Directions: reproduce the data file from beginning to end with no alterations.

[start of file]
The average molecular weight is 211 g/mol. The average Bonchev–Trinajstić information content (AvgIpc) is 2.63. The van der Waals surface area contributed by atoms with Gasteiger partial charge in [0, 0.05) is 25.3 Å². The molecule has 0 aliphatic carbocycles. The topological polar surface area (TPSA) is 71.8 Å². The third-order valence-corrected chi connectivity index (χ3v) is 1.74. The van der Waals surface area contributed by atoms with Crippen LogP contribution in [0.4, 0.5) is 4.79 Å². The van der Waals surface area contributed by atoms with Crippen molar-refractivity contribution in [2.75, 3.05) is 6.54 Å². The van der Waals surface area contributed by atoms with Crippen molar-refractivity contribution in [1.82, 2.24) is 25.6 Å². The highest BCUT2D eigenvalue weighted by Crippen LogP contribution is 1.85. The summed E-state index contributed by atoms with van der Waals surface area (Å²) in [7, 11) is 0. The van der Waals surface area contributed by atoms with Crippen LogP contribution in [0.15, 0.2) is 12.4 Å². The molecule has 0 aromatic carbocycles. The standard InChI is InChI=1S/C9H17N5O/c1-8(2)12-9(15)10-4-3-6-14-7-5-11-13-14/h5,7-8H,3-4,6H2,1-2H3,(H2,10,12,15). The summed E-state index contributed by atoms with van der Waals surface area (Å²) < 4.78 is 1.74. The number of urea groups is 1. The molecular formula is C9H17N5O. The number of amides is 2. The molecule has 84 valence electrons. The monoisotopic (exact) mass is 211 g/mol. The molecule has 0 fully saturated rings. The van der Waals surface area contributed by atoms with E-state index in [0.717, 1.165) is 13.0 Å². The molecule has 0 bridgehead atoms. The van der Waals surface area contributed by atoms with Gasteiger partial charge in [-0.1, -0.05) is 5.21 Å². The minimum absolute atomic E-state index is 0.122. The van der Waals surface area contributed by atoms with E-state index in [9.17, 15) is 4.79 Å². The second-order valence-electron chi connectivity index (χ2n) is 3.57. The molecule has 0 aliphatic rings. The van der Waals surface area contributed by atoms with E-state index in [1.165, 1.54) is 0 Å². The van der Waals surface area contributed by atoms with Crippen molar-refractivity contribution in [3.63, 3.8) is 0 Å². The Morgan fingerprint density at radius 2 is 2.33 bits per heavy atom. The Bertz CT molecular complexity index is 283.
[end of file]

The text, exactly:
The average molecular weight is 211 g/mol. The average Bonchev–Trinajstić information content (AvgIpc) is 2.63. The van der Waals surface area contributed by atoms with Gasteiger partial charge in [0, 0.05) is 25.3 Å². The molecule has 0 aliphatic carbocycles. The topological polar surface area (TPSA) is 71.8 Å². The third-order valence-corrected chi connectivity index (χ3v) is 1.74. The van der Waals surface area contributed by atoms with Crippen LogP contribution in [0.4, 0.5) is 4.79 Å². The van der Waals surface area contributed by atoms with Crippen molar-refractivity contribution in [2.75, 3.05) is 6.54 Å². The van der Waals surface area contributed by atoms with Crippen molar-refractivity contribution in [1.82, 2.24) is 25.6 Å². The highest BCUT2D eigenvalue weighted by Crippen LogP contribution is 1.85. The summed E-state index contributed by atoms with van der Waals surface area (Å²) in [7, 11) is 0. The van der Waals surface area contributed by atoms with Crippen LogP contribution in [0.15, 0.2) is 12.4 Å². The molecule has 0 aromatic carbocycles. The standard InChI is InChI=1S/C9H17N5O/c1-8(2)12-9(15)10-4-3-6-14-7-5-11-13-14/h5,7-8H,3-4,6H2,1-2H3,(H2,10,12,15). The summed E-state index contributed by atoms with van der Waals surface area (Å²) < 4.78 is 1.74. The number of urea groups is 1. The molecular formula is C9H17N5O. The number of amides is 2. The molecule has 84 valence electrons. The monoisotopic (exact) mass is 211 g/mol. The molecule has 0 fully saturated rings. The van der Waals surface area contributed by atoms with E-state index in [0.717, 1.165) is 13.0 Å². The molecule has 0 bridgehead atoms. The van der Waals surface area contributed by atoms with Gasteiger partial charge in [-0.1, -0.05) is 5.21 Å². The minimum absolute atomic E-state index is 0.122. The van der Waals surface area contributed by atoms with E-state index in [9.17, 15) is 4.79 Å². The second-order valence-electron chi connectivity index (χ2n) is 3.57. The molecule has 0 aliphatic rings. The van der Waals surface area contributed by atoms with E-state index in [1.165, 1.54) is 0 Å². The van der Waals surface area contributed by atoms with Crippen molar-refractivity contribution in [3.63, 3.8) is 0 Å². The Morgan fingerprint density at radius 2 is 2.33 bits per heavy atom. The Bertz CT molecular complexity index is 283.